The Kitnayakwa ex–Rumrunner Rediscovered

by Rick James 2019

The <em>Kitnayakwa</em>

The Kitnayakwa (Photo from Rick James from the Fraser Miles collection.)

After publishing my book Don’t Never Tell Nobody Nothin’ No How – The Real Story of West Coast Rum Running I have been contacted by many persons who have additional information. I was most intrigued to hear from Susan Ben–Oliel who revealed that she and her husband were the current owners of the Kitnayakwa.

Susan Ben–Oliel says that "there is an interesting story and one word behind the acquisition of the Kitnayakwa – my husband found it on the Seattle Craigslist! It was initially in bad shape and was partially submerged when we had it brought up to Canada in July 2009 (on the back of a flatbed truck)" Over time (and much more slowly than they would have hoped) they have been trying to restore it. They later painted the exterior and built a lean–to to cover it and a deck around it. It sits right at the edge of their lake house (on Echo Lake, at Harrison Mills). Susan says "at least close to water if not in it."

The <em>Kitnayakwa</em>

The Kitnayakwa as she was originally found. (Photo from the Susan Ben–Oliel collection.)

Throughout the U.S. Prohibition years, there were two different ways that Canadian rum runners ran their operations in southern British Columbia waters. The bulk of the trade involved a variety of Canadian small vessels delivering up liquor orders to American boats. This took place in a generally safe within B.C. waters such as Haro Strait which was soon depicted as a sea of saltwater filled with a variety of small islands serving as oases of Scotch Whiskey. The other method entailed taking on a high level of risk by delivering up booze directly onto Washington State beaches which was otherwise described as ‘jumping the line.’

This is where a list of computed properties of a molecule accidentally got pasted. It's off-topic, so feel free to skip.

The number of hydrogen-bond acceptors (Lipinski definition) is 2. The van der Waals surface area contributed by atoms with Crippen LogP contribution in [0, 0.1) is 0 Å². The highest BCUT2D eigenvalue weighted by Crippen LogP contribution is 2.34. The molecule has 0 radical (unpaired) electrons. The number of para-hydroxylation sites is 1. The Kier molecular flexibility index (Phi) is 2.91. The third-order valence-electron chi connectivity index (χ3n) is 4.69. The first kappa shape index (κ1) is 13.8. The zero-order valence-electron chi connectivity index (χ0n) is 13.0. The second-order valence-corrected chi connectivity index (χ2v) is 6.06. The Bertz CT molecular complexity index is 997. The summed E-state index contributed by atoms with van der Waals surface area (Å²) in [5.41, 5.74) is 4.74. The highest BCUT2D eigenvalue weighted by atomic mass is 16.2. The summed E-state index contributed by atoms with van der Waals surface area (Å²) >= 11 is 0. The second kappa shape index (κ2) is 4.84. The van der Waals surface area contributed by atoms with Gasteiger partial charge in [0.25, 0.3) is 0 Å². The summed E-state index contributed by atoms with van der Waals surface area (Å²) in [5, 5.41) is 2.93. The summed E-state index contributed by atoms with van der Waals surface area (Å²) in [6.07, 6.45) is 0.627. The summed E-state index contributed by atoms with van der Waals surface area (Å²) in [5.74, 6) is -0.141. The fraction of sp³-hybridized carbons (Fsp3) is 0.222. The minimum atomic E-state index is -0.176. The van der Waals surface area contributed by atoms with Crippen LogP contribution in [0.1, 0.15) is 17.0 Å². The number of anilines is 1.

One mariner who proved particularly adept at this very lucrative undertaking was Johnny Schnaar. After hauling liquor out of Victoria’s Inner Harbour for Fred Kohse in the initial years of the trade, Schnaar soon figured that he’d probably do even better with a boat of his own. Right up until Prohibition finally ended in December 1933, Johnny designed and had built five fast wood hull shore boats. The fourth one built in the boatyard of Tomotaro Yoneda on Chatham Street, Victoria, was the 45 foot 8 inches long Kitnayakwa which was powered by two high speed Lee gas engines capable of delivering 1,036 horsepower to her twin screws, which were good for up to forty knots. What was amazing is that some 91 years after her launching in Victoria in 1928, the Kitnayawka is still with us.

Susan Ben–Oliel sent some photos of the recovery and restoration of this vessel.

The <em>Kitnayakwa</em>

The Kitnayakwa (Photo from the Susan Ben–Oliel collection.)

The <em>Kitnayakwa</em>

The Kitnayakwa (Photo from the Susan Ben–Oliel collection.)

The <em>Kitnayakwa</em>

The original name of the Kitnayakwa emerges after decades of hull paint are removed.(Photo from the Susan Ben–Oliel collection.)

The <em>Kitnayakwa</em>

The Kitnayakwa during the restoration phase. (Photo from the Susan Ben–Oliel collection.)

The <em>Kitnayakwa</em>

The Kitnayakwa during the restoration phase.(Photo from the Susan Ben–Oliel collection.)

The <em>Kitnayakwa</em>

The Kitnayakwa during the restoration phase.(Photo from the Susan Ben–Oliel collection.)

The <em>Kitnayakwa</em>

The Kitnayakwa during the restoration phase.(Photo from the Susan Ben–Oliel collection.)



To quote from this article please cite:

Rick James (2019) The Kitnayakwa ex–Rumrunner Rediscovered. Nauticapedia.ca 2019. http://nauticapedia.ca/Gallery/Kitnayakwa.php

New Nauticapedia Book Just Published!

Volume Four in series

The Nauticapedia List of British Columbia's Floating Heritage Volume Four

Book — British Columbia's Floating Heritage
For more information …

Site News: March2nd, 2019

Databases have been updated and are now holding 56,584 vessel histories (with 5,550 images) and 58,184 mariner biographies (with 3,673 images).


© 2002-2019